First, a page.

The war on drugs has unequivocally failed to meet a single one of its stated goals. We have bravely fought the war on drugs for more than 40 years – arresting, prosecuting, and imprisoning at ever-increasing levels. We have spent well over a trillion dollars and made more than 39 million arrests of nonviolent drug users.
Ask yourself this simple question: Has it worked? As most of us can answer from experience: No. The war on drugs has never worked. Today, drugs are cheaper, more potent, and easier to get than they were in 1970 when the war on drugs began. On federal surveys, teenagers consistently report that it’s easier to buy marijuana than alcohol, which is legal and age-regulated. And beyond its failure, the war on drugs has had unintended but devastatingly violent consequences. As with alcohol prohibition, drugs are under the control of bloodthirsty cartels fighting over untaxed profits and killing police and innocent civilians in their crossfire.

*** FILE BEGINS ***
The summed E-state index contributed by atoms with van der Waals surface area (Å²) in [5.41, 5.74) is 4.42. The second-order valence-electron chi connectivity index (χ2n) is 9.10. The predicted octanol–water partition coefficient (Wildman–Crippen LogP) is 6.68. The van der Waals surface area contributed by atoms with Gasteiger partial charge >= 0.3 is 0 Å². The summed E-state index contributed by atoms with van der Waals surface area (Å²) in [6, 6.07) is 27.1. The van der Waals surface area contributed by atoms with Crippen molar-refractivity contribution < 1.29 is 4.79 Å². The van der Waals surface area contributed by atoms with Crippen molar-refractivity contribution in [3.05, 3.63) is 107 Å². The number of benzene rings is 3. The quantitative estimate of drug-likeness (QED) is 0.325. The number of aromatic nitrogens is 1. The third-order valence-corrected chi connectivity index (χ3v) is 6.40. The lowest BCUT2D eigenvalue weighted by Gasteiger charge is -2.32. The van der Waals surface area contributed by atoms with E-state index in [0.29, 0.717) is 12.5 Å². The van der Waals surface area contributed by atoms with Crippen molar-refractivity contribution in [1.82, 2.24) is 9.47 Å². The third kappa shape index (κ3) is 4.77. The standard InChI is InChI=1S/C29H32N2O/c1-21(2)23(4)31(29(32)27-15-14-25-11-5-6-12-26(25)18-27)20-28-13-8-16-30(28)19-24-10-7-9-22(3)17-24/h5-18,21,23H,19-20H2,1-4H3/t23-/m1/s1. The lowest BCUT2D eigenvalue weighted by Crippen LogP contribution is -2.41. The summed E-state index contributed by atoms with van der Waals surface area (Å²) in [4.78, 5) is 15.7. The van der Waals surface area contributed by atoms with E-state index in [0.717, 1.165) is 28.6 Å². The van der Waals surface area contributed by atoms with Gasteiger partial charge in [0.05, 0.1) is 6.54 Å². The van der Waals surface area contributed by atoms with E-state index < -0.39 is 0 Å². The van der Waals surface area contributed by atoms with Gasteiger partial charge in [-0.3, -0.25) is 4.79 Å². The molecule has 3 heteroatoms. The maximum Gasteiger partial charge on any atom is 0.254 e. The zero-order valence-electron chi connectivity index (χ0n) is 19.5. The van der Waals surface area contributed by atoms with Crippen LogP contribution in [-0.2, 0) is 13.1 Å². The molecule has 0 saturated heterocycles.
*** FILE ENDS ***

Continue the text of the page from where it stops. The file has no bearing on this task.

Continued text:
As those responsible for applying and interpreting the law, we observe on a daily basis how overly punitive drug policies have led to clogged courts and disrespect for the criminal justice system. Despite massive spending and positive intentions, we witness in our courtrooms the toll that even one drug charge can take on a person’s life. Losing a driver’s license, the ability to get a job, or the ability to get financial aid can seriously affect a person’s ability to reach their full potential, as well as undermining their family’s wellbeing. Mandatory minimums lead to unfair sentences that, as we know all too well, often do not fit the crime. We are forced to break up families and send children to foster care even in cases involving non-violent activity. Though it is not our job to create or change the law, it is our moral duty to speak out about a broken system and the need for a public debate to re-examine our failed drug policies.